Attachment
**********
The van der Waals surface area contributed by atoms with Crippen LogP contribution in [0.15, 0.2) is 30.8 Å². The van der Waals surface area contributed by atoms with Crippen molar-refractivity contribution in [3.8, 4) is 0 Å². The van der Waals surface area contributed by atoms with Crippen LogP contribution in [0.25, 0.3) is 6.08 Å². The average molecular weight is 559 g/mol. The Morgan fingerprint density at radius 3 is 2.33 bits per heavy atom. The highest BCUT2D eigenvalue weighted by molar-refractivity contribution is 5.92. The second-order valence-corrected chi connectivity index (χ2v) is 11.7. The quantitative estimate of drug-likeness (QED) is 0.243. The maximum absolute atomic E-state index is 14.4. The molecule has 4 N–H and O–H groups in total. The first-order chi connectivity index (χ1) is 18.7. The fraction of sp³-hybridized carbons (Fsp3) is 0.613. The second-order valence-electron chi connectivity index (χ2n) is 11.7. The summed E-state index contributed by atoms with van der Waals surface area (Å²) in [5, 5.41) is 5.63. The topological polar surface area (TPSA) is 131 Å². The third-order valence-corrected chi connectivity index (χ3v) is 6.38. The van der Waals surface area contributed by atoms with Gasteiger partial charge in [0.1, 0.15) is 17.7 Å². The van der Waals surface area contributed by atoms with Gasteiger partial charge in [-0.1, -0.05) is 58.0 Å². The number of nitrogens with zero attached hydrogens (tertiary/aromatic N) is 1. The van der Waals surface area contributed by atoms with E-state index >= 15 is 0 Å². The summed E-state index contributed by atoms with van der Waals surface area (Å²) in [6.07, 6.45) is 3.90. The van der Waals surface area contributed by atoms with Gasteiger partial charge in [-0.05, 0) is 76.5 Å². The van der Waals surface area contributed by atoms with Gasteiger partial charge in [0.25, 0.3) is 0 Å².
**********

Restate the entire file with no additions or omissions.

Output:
The van der Waals surface area contributed by atoms with Crippen LogP contribution in [0.15, 0.2) is 30.8 Å². The van der Waals surface area contributed by atoms with Crippen molar-refractivity contribution in [3.8, 4) is 0 Å². The van der Waals surface area contributed by atoms with Crippen LogP contribution in [0.25, 0.3) is 6.08 Å². The average molecular weight is 559 g/mol. The Morgan fingerprint density at radius 3 is 2.33 bits per heavy atom. The highest BCUT2D eigenvalue weighted by molar-refractivity contribution is 5.92. The second-order valence-corrected chi connectivity index (χ2v) is 11.7. The quantitative estimate of drug-likeness (QED) is 0.243. The maximum absolute atomic E-state index is 14.4. The molecule has 4 N–H and O–H groups in total. The first-order chi connectivity index (χ1) is 18.7. The fraction of sp³-hybridized carbons (Fsp3) is 0.613. The second-order valence-electron chi connectivity index (χ2n) is 11.7. The summed E-state index contributed by atoms with van der Waals surface area (Å²) in [5, 5.41) is 5.63. The topological polar surface area (TPSA) is 131 Å². The third-order valence-corrected chi connectivity index (χ3v) is 6.38. The van der Waals surface area contributed by atoms with Gasteiger partial charge in [0.1, 0.15) is 17.7 Å². The van der Waals surface area contributed by atoms with Gasteiger partial charge in [-0.1, -0.05) is 58.0 Å². The number of nitrogens with zero attached hydrogens (tertiary/aromatic N) is 1. The van der Waals surface area contributed by atoms with E-state index >= 15 is 0 Å². The summed E-state index contributed by atoms with van der Waals surface area (Å²) in [6.07, 6.45) is 3.90. The van der Waals surface area contributed by atoms with Gasteiger partial charge in [-0.05, 0) is 76.5 Å². The van der Waals surface area contributed by atoms with Gasteiger partial charge in [0.25, 0.3) is 0 Å².